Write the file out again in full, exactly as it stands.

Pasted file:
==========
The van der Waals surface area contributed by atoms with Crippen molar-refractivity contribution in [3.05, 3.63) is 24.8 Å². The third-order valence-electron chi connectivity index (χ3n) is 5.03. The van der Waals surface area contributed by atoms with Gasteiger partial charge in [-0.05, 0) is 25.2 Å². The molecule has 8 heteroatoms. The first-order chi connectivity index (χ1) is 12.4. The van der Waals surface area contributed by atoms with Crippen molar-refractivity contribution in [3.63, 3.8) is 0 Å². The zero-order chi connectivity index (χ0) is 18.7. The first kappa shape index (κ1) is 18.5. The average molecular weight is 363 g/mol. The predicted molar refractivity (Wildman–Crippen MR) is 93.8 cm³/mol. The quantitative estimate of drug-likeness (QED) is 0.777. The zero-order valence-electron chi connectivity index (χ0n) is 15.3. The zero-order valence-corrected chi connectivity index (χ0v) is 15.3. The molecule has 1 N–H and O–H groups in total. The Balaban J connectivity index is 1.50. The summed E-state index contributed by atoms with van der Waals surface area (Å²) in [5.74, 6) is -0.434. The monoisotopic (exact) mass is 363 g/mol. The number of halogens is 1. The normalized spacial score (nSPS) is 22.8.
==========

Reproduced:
The van der Waals surface area contributed by atoms with Crippen molar-refractivity contribution in [3.05, 3.63) is 24.8 Å². The third-order valence-electron chi connectivity index (χ3n) is 5.03. The van der Waals surface area contributed by atoms with Gasteiger partial charge in [-0.05, 0) is 25.2 Å². The molecule has 8 heteroatoms. The first-order chi connectivity index (χ1) is 12.4. The van der Waals surface area contributed by atoms with Crippen molar-refractivity contribution in [3.63, 3.8) is 0 Å². The zero-order chi connectivity index (χ0) is 18.7. The first kappa shape index (κ1) is 18.5. The average molecular weight is 363 g/mol. The predicted molar refractivity (Wildman–Crippen MR) is 93.8 cm³/mol. The quantitative estimate of drug-likeness (QED) is 0.777. The zero-order valence-electron chi connectivity index (χ0n) is 15.3. The zero-order valence-corrected chi connectivity index (χ0v) is 15.3. The molecule has 1 N–H and O–H groups in total. The Balaban J connectivity index is 1.50. The summed E-state index contributed by atoms with van der Waals surface area (Å²) in [5.74, 6) is -0.434. The monoisotopic (exact) mass is 363 g/mol. The number of halogens is 1. The normalized spacial score (nSPS) is 22.8.